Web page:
May 22, 2022

Climate Change News

Saving The Planet

Unstable history of US temperature in Steve Koonin

No doubt regular readers will have noticed that here at the Great White Con, we publish a series of reviews on Steven E. Koonin’s new book “Unsettled”? Today we move on to the topic of surface-to-surface air temperature (LSAT to summarize). Here is an excerpt from the first page of the book:

Yes, it is true that the planet is warming and that humans are influencing it. But beyond that, paraphrasing the classic movie The Bride Princess: “I don’t think ‘Science’ says what you think it says.”

For example, both the research literature and government reports summarizing and assessing the state of climate science clearly state that heat waves in the U.S. are no longer common than they were in 1900 and that warmer temperatures in the United States they have not increased in the last fifty years. When I say this to people, most are incredulous. Some snorts. And some become downright hostile.

Here is another excerpt from page 23 of the Kindle edition of Steve’s book:

He [IPCC] evaluation reports literally define The Science for non-experts. Given the intense processes of creation and revision, any reader would naturally expect their assessments and summaries of the research literature to be complete, objective, and transparent, the “gold standard”. In my experience, the reports largely respond to this expectation, and much of the details in the first part of this book, the history of science, are drawn from it.

First of all, let me remind Steve that the United States does not constitute the whole of our planet. In particular, the Arctic is warming much faster than mid-latitudes in general and the U.S. in particular. Using WRIT once again to produce our own time series, we can compare and contrast long-term temperature records between the continental United States and the Arctic (including both land and ocean above the Arctic Circle):

Also note that, for some reason, Steve makes no mention of the “cooler temperatures” and / or “cold waves” in the U.S. since 1900. I don’t know about you, but the chart above certainly suggests to me that the warmest temperatures in the US to own it has increased in the last fifty years ”.

Let’s see how Steve explains. To do this, we have to wait until chapter 5, entitled “Hyping the Heat.” No mention is made of recent temperature rises in the Arctic, but in the introductory paragraphs we can read that:

We can all agree that the planet has warmed over the last few decades. Here is another summary statement from the IPCC AR5:

[S]by about 1950 it is very likely that the number of cold days and nights has decreased and the number of warm days and nights has increased. . . there is an average confidence that worldwide the length and frequency of warm spells, including heat waves, have increased since the mid-20th century. (IPCC. AR5 WGI Section 2.6.1.)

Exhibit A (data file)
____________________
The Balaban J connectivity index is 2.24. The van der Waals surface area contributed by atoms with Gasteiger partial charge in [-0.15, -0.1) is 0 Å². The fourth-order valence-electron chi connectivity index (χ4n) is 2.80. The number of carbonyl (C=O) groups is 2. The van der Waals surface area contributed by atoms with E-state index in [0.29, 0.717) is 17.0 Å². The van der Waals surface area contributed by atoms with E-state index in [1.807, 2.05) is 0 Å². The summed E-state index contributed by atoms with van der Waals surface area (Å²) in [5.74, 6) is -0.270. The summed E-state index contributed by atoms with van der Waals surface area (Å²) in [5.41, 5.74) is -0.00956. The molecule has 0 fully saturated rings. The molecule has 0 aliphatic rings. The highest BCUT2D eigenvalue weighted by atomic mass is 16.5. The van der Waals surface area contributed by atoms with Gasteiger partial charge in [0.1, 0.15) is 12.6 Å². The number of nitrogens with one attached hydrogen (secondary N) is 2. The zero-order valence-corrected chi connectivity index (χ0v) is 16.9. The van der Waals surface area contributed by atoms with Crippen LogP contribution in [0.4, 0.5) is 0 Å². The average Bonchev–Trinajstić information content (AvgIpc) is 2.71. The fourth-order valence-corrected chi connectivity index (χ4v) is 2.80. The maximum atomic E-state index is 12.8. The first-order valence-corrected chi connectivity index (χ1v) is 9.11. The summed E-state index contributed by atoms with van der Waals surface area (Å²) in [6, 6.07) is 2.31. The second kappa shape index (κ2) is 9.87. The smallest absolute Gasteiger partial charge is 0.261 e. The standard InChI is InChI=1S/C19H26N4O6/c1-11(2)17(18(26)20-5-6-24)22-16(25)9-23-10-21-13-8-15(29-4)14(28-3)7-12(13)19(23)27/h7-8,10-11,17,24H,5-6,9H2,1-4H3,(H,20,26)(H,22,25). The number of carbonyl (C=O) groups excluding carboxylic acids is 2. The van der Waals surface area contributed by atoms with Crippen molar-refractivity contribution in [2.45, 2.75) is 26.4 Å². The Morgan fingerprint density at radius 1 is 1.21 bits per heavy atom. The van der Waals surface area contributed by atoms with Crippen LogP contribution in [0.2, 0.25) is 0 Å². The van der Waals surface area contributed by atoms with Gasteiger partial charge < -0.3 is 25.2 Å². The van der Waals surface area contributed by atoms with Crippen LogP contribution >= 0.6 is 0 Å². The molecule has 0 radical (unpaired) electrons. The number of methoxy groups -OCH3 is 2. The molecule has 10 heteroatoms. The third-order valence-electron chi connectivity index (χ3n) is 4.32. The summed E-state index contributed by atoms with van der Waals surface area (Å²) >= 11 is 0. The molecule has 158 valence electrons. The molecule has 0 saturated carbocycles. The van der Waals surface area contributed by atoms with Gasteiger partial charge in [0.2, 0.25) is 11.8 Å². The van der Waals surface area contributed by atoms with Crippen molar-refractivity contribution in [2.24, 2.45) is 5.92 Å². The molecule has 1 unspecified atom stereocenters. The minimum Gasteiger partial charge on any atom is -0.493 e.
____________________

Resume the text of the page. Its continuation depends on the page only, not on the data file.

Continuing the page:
Below is a lengthy discussion of what Steve apparently perceives as shortcomings in the “most recent U.S. government assessment report, the 2017 Special Report on Climate Science (CSSR).” Steve is apparently well versed in physics, so is he presumably able to understand these equations?

  • USA ≠ Global
  • CSSR AR5

For those of you who are less familiar with the arcane language of mathematics and physics that translates to “the climate of the continental United States is not identical to the Arctic climate nor is it typical of the climate of planet Earth in general” and therefore “U.S. government climate reports are not necessarily typical of” intergovernmental “climate assessments.

Here’s a look at what Steve’s “The Gold Pattern of Science” has to say on this topic. According to section 2.6.1 of the fifth evaluation report of the Intergovernmental Panel on Climate Change, as quoted by Steve:

A wealth of evidence continues to support the conclusion that most of the global land areas analyzed have experienced significant warming of both maximum and minimum temperature since 1950 (Donat et al., 2013c). Changes in the appearance of cold, warm days (depending on maximum daily temperatures) are generally less pronounced (Figure 2.32):

Figure 2.32 | Trends in the annual frequency of extreme temperatures during the period 1951-2010, for a) cold nights (TN10p), (b) cold days (TX10p), (c) warm nights (TN90p) and (d)
warm days (TX90p) (Table 2.4, Table 1). Trends were calculated only for grid tables that had at least 40 years of data during this period and in which the data ended before 2003.
Gray areas indicate incomplete or missing data. Negative plus (+) signs indicate grid boxes where trends are significant (i.e., a zero trend is outside the 90% confidence interval).
The data source for trend maps is HadEX2 (Donat et al., 2013c) updated to include the latest version of the European climate assessment dataset (Klok and Tank, 2009). Next to
each map is the almost global time series of annual anomalies of these indices with respect to 1961–1990 for three sets of global index data: HadEX2 (red); HadGHCND (Caesar et al., 2006; blue) and updated to 2010 and GHCNDEX (Donat et al., 2013a; green). Global averages are only calculated using grid tables where all three data sets have at least 90%
of data over the period of time. Trends are significant (i.e., a zero trend is outside the 90% confidence interval) for all global indices shown.

Paraphrasing The Princess Bride once again: “I don’t think ‘The Science’ says what Steven E. Koonin says in ‘Unsettled.’

Disturbing, right?

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